Chapter 9 Reading Notes

July 6, 2010 at 11:03 pm (PRCA 3330 Reading Notes)

          Our  Public Relations Writing & Media Techniques book explores writing for radio and television in the ninth chapter of the text. Radio and television present great opportunities for the public relations writer to effectively reach both a mass audience along with more specialized publics. According to the textbook:

“Radio reaches about 94 percent of adults over the age of 18 on a daily basis, with a total estimated audience of about 225 million. A 2008 study by Edison Media Research found that college graduates aged 25 to 54 listen to the radio almost 16 hours a week. Noncollege graduates listen more than 21 hours a week… The National Association of Broadcasters (NAB) says that local television news still attracts about 150 million viewers on a daily basis, and the average American family still spends about 7 hours daily watching television.”

          Radio and television news releases begin with the same basic identifying information such as the letterhead, contact, and the subject, however there are specifics for preparing a news release for radio rather than print. One of them being that radio releases are written in all capital letters in a double spaced format. Instead of having a specific number of words as a standard in a radio news release, the general practice is to use an approximate word count.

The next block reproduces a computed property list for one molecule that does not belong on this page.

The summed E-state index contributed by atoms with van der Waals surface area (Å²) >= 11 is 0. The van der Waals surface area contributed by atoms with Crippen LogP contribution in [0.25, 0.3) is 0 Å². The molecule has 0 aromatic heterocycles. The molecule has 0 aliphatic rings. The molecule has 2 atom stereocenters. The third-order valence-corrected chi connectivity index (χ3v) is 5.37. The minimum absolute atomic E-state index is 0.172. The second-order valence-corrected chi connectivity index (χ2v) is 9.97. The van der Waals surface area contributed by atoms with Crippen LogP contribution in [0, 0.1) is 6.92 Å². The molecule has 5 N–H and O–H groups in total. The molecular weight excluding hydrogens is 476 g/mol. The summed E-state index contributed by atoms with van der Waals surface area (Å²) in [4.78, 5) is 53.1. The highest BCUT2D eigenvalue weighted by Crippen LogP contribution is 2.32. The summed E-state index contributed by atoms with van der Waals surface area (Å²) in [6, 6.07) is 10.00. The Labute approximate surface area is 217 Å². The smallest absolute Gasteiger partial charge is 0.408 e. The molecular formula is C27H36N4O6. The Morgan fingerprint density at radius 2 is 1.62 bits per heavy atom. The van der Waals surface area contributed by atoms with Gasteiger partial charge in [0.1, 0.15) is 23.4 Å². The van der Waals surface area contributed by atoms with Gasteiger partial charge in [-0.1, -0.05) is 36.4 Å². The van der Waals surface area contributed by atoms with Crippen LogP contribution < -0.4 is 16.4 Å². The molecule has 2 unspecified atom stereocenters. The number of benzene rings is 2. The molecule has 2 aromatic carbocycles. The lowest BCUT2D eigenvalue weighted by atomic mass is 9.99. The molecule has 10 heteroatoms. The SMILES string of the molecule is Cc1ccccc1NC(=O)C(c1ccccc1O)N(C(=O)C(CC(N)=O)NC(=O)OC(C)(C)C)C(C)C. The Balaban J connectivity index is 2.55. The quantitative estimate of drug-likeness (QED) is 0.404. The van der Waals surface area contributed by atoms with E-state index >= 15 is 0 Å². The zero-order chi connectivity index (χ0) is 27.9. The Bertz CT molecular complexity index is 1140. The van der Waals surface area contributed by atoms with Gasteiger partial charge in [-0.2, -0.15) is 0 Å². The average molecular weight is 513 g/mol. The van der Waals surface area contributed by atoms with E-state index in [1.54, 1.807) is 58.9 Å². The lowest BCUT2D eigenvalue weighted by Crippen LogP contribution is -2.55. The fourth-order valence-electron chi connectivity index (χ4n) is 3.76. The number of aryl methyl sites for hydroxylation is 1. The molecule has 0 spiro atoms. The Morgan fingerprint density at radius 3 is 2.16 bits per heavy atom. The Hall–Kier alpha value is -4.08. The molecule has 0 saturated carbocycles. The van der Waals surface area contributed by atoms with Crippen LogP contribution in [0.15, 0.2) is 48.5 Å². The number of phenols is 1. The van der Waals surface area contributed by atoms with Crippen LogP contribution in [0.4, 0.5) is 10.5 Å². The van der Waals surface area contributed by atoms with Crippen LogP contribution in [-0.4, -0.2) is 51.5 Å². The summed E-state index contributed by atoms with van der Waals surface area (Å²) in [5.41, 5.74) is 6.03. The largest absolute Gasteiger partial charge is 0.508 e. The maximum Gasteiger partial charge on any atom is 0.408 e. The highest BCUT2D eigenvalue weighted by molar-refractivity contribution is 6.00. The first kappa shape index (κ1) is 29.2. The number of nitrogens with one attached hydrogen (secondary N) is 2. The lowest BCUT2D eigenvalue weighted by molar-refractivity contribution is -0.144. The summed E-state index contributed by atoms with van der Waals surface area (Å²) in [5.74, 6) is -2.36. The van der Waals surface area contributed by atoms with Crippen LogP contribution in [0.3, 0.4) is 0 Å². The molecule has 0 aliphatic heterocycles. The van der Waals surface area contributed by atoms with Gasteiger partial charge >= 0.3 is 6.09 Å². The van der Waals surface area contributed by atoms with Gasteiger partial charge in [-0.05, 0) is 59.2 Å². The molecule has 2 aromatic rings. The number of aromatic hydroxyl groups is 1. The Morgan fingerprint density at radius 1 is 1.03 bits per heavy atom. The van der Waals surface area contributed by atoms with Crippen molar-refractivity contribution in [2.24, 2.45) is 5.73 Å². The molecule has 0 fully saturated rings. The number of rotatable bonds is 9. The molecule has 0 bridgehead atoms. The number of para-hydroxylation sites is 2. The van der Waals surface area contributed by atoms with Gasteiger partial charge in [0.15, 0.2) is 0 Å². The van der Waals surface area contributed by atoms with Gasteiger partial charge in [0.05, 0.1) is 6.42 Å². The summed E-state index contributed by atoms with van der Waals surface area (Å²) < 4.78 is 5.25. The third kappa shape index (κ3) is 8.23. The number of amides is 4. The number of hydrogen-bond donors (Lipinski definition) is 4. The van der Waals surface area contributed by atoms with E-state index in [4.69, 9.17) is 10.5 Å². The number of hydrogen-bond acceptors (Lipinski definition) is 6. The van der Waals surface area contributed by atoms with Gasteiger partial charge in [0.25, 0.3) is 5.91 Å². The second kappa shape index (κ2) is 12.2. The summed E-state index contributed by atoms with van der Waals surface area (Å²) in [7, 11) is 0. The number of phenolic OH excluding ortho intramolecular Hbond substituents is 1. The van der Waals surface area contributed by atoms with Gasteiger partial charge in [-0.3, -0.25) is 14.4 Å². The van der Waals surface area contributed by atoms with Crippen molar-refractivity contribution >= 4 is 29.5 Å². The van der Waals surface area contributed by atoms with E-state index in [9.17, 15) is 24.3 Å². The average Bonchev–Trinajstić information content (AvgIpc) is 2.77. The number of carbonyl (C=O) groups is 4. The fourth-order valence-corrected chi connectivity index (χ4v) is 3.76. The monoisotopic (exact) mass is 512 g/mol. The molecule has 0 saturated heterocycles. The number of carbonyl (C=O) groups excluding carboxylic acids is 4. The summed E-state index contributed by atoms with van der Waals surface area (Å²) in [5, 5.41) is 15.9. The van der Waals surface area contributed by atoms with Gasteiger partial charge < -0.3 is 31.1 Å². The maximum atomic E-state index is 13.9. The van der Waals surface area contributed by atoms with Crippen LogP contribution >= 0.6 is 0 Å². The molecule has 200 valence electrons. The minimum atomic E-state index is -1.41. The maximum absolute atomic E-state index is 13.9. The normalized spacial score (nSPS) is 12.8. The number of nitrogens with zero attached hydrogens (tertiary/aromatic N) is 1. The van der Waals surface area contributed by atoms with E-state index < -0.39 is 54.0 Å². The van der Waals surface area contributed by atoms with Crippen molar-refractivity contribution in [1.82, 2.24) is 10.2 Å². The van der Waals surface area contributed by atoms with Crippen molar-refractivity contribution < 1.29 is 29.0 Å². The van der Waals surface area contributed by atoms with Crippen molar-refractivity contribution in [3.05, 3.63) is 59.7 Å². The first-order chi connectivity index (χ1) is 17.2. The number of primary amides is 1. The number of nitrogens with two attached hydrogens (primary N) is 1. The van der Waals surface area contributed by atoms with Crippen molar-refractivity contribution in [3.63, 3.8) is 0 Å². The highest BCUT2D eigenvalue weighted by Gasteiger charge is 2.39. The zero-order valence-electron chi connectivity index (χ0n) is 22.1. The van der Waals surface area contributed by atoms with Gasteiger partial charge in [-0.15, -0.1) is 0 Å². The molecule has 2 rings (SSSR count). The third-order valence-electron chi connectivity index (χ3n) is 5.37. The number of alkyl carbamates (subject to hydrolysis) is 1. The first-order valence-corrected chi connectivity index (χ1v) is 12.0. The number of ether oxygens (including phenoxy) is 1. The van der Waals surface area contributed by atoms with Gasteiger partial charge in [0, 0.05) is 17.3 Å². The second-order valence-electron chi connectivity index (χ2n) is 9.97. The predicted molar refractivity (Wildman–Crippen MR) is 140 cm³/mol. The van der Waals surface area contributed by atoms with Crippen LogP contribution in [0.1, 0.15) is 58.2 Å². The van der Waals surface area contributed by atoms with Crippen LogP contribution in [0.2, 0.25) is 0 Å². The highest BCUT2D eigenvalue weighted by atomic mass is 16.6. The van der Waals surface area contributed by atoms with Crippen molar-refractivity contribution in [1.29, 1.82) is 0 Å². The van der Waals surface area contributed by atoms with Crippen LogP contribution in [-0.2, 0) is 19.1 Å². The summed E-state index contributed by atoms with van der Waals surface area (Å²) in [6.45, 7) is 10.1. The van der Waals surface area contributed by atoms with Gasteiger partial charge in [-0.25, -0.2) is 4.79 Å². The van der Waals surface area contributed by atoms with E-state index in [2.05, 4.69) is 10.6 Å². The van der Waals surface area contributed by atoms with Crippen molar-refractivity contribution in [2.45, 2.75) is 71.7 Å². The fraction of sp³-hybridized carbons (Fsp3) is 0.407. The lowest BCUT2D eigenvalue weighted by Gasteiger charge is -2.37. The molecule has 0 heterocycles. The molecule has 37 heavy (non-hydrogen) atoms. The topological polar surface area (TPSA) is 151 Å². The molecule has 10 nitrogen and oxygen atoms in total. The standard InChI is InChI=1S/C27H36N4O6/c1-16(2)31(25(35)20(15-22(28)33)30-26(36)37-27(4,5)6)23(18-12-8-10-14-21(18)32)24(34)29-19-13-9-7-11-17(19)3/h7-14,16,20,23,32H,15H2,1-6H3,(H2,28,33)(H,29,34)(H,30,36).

The visual element in television is what sets it apart from other traditional media and gives it such persuasive impact. Our textbook tells us that there are almost as many television stations in the United States as there are daily newspapers so this presents numerous opportunities for the placement of public relations materials at the local level.

          The textbook also states that there are more than 5,000 video news releases (VNR’s) produced annually in the United States. A typical VNR costs a minimum of $20,000 to $50,000 for production and distribution; however these costs may vary depending upon a number of factors.

          The broadcast media are extremely important channels of communication, but using them requires a PR writer to think in terms of sound and visual elements. A persuasive pitch letter can be used to obtain placement on news programs and talk shows.

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